As of April 2015, Cortana is disabled for users aged under 13 years.[45]

Cortana in other services

Microsoft has integrated Cortana into numerous products such as Microsoft Edge,[46] the browser bundled with Windows 10. At the Worldwide Partners Conference 2015, Microsoft demonstrated Cortana integration with upcoming products such as GigJam.[47] Cortana functionality will be available to developers to integrate with their services. The Cortana Analytics Suite was also announced at the conference.[48]


The Chinese version of Cortana, Xiao Na

Cortana is region-specific, and adapts its voice to match the everyday language, culture and speech patterns of the country its user lives in. For example, the UK version of Cortana speaks with a British accent and uses British idioms, while the Chinese version, known as Xiao Na, speaks Mandarin Chinese and has an icon featuring a face and two eyes, which is not used in other regions.[49] Cortana also localizes to fit the needs of its user, and will display relevant information on subject areas such as local sports teams, businesses, TV series and stock exchanges. Cortana has been released in several countries since its launch including the United States, the United Kingdom, China, Canada, Australia, India, France, Germany, Spain, and Italy and is expected to come to more countries over time.[50][1]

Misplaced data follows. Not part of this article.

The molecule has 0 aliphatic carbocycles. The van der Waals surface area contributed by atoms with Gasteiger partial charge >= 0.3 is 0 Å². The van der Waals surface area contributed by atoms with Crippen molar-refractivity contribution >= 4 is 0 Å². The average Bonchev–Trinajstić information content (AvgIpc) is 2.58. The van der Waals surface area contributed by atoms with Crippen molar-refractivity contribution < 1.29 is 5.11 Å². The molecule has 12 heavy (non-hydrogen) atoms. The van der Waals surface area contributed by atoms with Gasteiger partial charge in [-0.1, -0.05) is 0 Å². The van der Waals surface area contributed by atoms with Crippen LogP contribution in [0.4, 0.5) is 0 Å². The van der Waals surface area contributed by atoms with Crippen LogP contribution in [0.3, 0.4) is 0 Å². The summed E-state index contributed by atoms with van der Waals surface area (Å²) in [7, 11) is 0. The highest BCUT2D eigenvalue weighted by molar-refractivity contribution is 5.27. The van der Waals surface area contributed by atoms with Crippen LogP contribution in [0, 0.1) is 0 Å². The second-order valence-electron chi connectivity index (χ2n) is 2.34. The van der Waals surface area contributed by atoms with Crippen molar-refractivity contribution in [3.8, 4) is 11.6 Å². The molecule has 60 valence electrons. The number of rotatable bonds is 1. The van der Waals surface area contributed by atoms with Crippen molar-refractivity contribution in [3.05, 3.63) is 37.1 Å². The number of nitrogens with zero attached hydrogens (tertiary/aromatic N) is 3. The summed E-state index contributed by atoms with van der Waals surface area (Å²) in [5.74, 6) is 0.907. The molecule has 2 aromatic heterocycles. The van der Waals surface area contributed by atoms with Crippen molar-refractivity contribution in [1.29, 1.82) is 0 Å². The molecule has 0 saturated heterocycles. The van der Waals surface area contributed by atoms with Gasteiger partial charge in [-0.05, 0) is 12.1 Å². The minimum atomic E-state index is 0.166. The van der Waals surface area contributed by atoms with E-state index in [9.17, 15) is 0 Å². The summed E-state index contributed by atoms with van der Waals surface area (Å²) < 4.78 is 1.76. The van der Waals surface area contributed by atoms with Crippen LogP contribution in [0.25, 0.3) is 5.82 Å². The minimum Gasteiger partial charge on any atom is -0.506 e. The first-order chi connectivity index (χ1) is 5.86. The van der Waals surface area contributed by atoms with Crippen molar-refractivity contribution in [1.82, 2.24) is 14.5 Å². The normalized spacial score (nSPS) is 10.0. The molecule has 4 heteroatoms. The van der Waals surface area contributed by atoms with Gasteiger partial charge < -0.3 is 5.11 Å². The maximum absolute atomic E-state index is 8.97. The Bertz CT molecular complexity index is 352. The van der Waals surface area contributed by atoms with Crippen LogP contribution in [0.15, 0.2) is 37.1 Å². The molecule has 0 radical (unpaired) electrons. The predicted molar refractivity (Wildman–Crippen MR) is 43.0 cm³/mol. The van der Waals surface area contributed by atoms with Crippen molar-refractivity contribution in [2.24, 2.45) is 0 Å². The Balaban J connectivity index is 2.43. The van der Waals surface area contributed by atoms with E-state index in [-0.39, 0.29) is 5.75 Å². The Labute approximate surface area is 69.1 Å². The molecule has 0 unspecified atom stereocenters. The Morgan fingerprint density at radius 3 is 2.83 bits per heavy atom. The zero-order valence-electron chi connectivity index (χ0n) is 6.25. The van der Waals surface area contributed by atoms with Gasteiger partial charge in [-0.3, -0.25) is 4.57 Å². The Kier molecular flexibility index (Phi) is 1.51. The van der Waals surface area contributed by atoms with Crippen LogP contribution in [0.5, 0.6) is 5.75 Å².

The United Kingdom (English) localised version of Cortana is voiced by Ginnie Watson, an Anglo-French actress, singer/songwriter and voice-over artist.[51]

This table identifies the localized version of Cortana currently available. Except where indicated, this applies to both Windows Phone and Windows 10 versions of the assistant.

Language Region Status